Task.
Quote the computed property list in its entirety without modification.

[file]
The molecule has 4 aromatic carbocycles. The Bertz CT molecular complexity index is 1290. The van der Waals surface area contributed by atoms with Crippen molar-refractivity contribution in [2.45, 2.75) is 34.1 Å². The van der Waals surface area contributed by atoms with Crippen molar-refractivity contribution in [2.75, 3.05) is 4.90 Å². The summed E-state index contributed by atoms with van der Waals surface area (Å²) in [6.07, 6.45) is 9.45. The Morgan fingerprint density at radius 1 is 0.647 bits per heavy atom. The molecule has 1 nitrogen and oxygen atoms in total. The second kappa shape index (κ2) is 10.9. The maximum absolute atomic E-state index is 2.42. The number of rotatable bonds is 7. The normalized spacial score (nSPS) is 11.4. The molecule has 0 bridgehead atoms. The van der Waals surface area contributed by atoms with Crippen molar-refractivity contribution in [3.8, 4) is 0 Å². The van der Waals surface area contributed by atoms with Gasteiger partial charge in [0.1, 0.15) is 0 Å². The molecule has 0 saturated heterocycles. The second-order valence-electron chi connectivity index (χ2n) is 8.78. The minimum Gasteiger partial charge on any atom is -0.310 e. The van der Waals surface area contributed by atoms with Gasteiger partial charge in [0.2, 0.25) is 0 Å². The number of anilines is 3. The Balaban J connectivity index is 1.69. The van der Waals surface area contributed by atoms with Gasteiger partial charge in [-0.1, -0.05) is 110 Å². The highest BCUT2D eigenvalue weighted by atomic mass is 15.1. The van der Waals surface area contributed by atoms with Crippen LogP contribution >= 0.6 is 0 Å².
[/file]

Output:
The molecule has 4 aromatic carbocycles. The Bertz CT molecular complexity index is 1290. The van der Waals surface area contributed by atoms with Crippen molar-refractivity contribution in [2.45, 2.75) is 34.1 Å². The van der Waals surface area contributed by atoms with Crippen molar-refractivity contribution in [2.75, 3.05) is 4.90 Å². The summed E-state index contributed by atoms with van der Waals surface area (Å²) in [6.07, 6.45) is 9.45. The Morgan fingerprint density at radius 1 is 0.647 bits per heavy atom. The molecule has 1 nitrogen and oxygen atoms in total. The second kappa shape index (κ2) is 10.9. The maximum absolute atomic E-state index is 2.42. The number of rotatable bonds is 7. The normalized spacial score (nSPS) is 11.4. The molecule has 0 bridgehead atoms. The van der Waals surface area contributed by atoms with Crippen molar-refractivity contribution in [3.8, 4) is 0 Å². The van der Waals surface area contributed by atoms with Gasteiger partial charge in [0.1, 0.15) is 0 Å². The molecule has 0 saturated heterocycles. The second-order valence-electron chi connectivity index (χ2n) is 8.78. The minimum Gasteiger partial charge on any atom is -0.310 e. The van der Waals surface area contributed by atoms with Gasteiger partial charge in [0.2, 0.25) is 0 Å². The number of anilines is 3. The Balaban J connectivity index is 1.69. The van der Waals surface area contributed by atoms with Gasteiger partial charge in [-0.1, -0.05) is 110 Å². The highest BCUT2D eigenvalue weighted by atomic mass is 15.1. The van der Waals surface area contributed by atoms with Crippen LogP contribution >= 0.6 is 0 Å².